Wednesday, April 20, 2005

Haloscan commenting and trackback have been added to this blog.

Whiskey Bar: Playing for Keeps

Whiskey Bar: Playing for Keeps: Billmon considers the implications of Senate Republican willingness to do away with the filibuster.

"The unwritten rules exist because both political parties accept the possibility they may one day be in the minority, and thus have a vested interest in preserving rights or privileges they themselves may need to exercise.

But if one of the parties has no intention of ever losing again -- or at least, is willing to gamble on its ability to avoid ever losing again -- then it will no longer have an incentive to support minority rights, but will have every incentive to try to abolish them, if possible."

"But I overlooked another possibility, which is that the Republican elites are simply be following their own blind instincts for power -- and haven't given much thought to the future consequences, one way or the other.

"In other words, Frist and DeLay and the rest of the Rove gang may not have any kind of grand design for a GOP Thousand Year Reich, but rather may be acting like the Easter Islander I talked about in an earlier post -- the one who cut down the last remaining tree on the island."

Paranoia has a way of getting out of hand, just as cheerleading does. That's the dilemma in anticipating the Coming Perfect Storm.

On the one hand, how do you distinguish between predictably anticipating the disastrous consequences of bad policy and "wishing" for those consequences, because you anticipate partisan benefit (e.g., the Democrats winning in a landslide, because the American people wake up and realize that Iraq is a quagmire, and Bush is trying to steal their Social Security in order to shore up the fortunes of the super-mega-rich Mars and Mellon families).

On the other hand, how do you regulate your paranoia, when attributing even minimal competence to highly successful politicians suggest that they anticipate essentially overthrowing the democratic constitutional order?. DeLay really does talk of the "permanent" Republican majority, and works tirelessly for it (as in the gerrymandering of Texas). Bush really was elected in 2000 by the Supreme Court, and it is not clear to this day, that his victories in 2004 Ohio and Florida were entirely legitimate.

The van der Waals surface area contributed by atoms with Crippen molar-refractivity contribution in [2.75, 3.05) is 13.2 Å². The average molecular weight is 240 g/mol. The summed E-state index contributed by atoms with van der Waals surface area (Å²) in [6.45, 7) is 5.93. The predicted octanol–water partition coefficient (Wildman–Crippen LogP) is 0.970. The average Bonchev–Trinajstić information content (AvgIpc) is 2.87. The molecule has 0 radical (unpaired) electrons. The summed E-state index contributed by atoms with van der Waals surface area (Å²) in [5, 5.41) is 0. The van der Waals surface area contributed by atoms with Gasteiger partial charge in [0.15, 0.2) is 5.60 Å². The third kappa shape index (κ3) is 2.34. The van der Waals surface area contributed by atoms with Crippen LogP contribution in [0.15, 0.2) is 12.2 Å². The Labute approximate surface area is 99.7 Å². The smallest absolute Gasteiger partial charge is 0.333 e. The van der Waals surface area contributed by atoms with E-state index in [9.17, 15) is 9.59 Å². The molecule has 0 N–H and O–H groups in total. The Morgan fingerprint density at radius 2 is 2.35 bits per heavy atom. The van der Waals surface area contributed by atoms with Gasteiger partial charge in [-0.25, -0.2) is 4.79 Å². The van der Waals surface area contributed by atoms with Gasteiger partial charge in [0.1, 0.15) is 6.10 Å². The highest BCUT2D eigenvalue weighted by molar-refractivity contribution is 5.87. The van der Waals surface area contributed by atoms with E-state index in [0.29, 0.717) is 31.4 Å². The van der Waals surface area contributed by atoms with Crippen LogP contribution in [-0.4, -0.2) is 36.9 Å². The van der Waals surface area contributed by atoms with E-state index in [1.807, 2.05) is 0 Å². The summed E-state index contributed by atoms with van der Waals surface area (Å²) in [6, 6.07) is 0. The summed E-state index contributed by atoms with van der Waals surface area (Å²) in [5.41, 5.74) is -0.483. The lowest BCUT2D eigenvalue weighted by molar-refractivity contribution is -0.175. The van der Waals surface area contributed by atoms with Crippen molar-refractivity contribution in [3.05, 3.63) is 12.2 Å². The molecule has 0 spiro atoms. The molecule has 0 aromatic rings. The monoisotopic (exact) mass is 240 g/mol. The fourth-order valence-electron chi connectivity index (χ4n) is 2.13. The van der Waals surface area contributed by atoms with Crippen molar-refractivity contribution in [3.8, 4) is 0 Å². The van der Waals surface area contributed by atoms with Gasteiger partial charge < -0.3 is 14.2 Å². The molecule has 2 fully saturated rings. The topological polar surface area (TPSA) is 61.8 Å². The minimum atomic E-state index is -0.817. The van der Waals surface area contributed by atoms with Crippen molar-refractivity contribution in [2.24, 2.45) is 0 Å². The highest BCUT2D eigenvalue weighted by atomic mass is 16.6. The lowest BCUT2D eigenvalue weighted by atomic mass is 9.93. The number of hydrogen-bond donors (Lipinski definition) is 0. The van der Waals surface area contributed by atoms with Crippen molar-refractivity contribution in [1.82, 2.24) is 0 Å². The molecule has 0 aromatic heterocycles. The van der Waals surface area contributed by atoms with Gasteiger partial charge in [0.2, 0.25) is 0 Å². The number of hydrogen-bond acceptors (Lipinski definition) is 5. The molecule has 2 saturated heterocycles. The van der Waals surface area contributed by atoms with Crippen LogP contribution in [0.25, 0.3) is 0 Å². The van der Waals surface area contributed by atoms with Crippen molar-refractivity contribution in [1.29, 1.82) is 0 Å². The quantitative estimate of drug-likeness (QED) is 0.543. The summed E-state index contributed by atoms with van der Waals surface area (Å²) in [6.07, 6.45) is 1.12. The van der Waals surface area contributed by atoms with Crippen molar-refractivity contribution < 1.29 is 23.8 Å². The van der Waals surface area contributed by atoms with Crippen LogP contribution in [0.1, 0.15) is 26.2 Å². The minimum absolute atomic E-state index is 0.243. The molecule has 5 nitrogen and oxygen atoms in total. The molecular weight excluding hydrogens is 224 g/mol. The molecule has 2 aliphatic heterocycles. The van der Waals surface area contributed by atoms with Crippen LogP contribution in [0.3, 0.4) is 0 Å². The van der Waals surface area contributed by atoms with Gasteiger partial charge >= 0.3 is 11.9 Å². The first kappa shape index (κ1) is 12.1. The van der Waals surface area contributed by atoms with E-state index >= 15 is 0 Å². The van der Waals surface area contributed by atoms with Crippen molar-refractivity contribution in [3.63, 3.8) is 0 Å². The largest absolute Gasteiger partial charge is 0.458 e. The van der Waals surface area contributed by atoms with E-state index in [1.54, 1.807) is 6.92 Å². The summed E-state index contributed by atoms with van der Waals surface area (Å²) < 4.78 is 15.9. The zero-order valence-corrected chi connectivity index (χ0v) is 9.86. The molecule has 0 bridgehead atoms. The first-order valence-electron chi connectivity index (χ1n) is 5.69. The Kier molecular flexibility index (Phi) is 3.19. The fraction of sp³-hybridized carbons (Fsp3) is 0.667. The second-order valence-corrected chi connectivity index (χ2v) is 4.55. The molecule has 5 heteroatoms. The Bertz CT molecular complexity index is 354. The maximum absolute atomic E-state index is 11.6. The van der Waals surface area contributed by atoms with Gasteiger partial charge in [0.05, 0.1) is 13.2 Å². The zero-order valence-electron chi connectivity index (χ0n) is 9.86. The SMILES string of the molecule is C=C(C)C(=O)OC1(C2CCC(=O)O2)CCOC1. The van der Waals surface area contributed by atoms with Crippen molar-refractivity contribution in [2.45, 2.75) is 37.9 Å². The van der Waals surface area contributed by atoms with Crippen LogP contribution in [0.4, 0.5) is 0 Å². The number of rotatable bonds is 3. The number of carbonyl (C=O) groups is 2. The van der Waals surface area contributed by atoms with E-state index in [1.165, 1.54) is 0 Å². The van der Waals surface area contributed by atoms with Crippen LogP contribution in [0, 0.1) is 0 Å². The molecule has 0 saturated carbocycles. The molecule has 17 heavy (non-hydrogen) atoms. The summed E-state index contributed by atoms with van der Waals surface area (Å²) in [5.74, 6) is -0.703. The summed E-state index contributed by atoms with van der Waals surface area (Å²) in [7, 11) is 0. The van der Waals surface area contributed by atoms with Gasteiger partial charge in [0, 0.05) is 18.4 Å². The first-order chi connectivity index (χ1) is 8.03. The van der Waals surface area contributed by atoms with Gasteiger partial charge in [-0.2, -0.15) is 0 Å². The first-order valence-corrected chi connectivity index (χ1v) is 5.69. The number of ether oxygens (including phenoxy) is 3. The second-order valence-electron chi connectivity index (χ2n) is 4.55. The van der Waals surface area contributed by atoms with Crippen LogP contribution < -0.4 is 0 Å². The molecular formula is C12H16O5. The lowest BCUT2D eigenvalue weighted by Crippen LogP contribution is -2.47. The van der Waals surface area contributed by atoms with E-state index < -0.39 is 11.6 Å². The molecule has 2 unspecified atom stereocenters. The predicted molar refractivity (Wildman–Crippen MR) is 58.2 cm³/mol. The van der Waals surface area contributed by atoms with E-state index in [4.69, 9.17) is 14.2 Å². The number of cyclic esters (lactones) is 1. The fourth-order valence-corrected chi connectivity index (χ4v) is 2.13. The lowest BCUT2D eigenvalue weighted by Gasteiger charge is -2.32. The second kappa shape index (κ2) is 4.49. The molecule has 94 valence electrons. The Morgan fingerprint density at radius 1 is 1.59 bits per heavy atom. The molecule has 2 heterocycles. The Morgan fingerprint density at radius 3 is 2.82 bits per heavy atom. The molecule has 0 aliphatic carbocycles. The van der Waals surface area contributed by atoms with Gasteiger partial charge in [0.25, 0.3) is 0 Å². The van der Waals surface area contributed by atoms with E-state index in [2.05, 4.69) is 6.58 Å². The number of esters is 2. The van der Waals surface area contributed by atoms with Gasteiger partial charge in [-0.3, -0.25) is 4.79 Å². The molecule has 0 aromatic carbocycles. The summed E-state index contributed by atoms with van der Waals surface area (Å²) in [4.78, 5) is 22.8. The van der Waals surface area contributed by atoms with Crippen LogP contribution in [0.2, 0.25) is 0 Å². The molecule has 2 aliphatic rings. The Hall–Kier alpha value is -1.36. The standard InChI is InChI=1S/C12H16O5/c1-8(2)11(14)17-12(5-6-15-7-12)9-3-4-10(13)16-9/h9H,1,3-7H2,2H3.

One potential trigger for a Perfect Storm in American politics would be solid evidence of vote count fraud in Ohio or Florida. I don't expect that to happen; given the innumeracy of the press corps and the American public, the kind of statistical "solid evidence" most likely to generated, no one would understand well enough to believe.

For the moment, I expect most Democrats will have trouble keeping themselves away from "wishing" ill to the country, but will continue to choose to regard the Republicans as fundamentally incompetent, despite Republican political success "because it's not nearly as scary as thinking the GOP high command actually does have a carefully conceived plan for total partisan domination -- of which breaking the filibuster is only the latest step."

Tuesday, April 19, 2005

The Washington Monthly

The Washington Monthly: "George Bush is an extremist who has no apparent intention of facing up to reality. He will continue to push taxes down, he will continue to spend heavily, and he will continue to ignore global imbalances. This is a recipe for disaster.

How long can this state of affairs last? It's possible that it can last more than four years, but I doubt it. My guess is more like two or three at the outside, and a serious shock — most likely an oil shock of some kind — might cause it to happen sooner.

There are no good solutions to this any longer, but there are still reasonable (if painful) actions that could be taken to soften the blow. Unfortunately, George Bush gives no sign of believing that he should take any of them. What's more, his economic team is far too weak to react to an economic crisis effectively if and when we have one.

So: that's why I think a Democrat will win in 2008. George Bush is a true believer who will keep a firm and confident hand on the wheel as he drives the United States off a cliff. And then we'll have an election."

The only part of the above, which I have any doubts about is the last. Will we have an election?